Education Minister Asks schools To Be More Flexible

School Classroom

Education Minister Nataphol Teepsuwan has asked all school directors to be more flexible about the teaching process during the COVID-19 pandemic, saying the ministry is considering several measures to ensure minimal disruption to students’ education.

Among the measures being considered by the ministry is allowing all students to move up a grade without having to go through final examinations, as the pandemic has made it very difficult for some schools to comply with the government’s standardised testing requirements.

“I’ve asked school directors to be as flexible as possible. Students should be allowed to study via the platforms they want,” he said.

“I’ve also talked to some students who said they prefer online learning, as it enables them to organise their time better, while allowing them to receive more direct input from their teachers.”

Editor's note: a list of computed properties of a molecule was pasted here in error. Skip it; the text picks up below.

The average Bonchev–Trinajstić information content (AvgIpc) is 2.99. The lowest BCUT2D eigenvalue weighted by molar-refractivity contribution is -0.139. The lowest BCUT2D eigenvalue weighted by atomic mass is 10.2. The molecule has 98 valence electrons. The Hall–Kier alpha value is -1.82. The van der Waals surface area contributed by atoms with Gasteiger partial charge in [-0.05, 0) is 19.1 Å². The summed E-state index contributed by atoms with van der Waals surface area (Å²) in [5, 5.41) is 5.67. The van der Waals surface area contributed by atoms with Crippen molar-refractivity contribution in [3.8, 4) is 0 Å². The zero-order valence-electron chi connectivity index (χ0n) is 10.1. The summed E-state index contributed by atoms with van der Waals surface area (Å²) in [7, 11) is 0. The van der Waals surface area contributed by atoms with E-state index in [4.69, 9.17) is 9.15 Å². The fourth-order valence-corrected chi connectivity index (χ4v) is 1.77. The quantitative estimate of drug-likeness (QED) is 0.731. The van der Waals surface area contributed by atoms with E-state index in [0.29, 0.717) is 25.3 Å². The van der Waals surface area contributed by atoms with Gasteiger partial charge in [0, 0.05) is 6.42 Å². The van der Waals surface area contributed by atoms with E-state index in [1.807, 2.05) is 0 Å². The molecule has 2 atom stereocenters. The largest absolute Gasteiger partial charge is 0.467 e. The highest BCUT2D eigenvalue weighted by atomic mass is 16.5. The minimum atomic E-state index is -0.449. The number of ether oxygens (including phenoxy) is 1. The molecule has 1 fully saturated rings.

The plan was revealed after Mr Nataphol inspected Wat Rangbua and Wat Nuannoradit schools in Thon Buri district on the first day of the new school term, to ensure all guidelines on school reopenings stipulated by the Education Ministry were being followed.

“Based on my observations, [the schools] have done a good job of following our guidelines, as they now have the experience from last year,” Mr Nataphol said.

“However, I’ve asked them not to let their guard down, as the number of new infections is still high in some areas.”

According to the ministry’s guidelines, schools must space out desks and fit them with plastic dividers, install temperature checkpoints and implement social distancing in cafeterias. The number of students per class is also limited to 25.

Teachers must take their students’ temperatures every morning and log the readings on a health report. Anyone found to have a temperature equal to, or higher than 37.5C must be sent home immediately.

The ministry is also working to revamp the Basic Education Core Curriculum to focus more on developing the students’ analytical skills and career aspirations, Mr Nataphol added.

“The new core curriculum will be rolled out by 2022, and from then on, career development sessions will be held in kindergartens, primary and high schools,” he said, adding the sessions will help students adapt to the demands of the 21st century.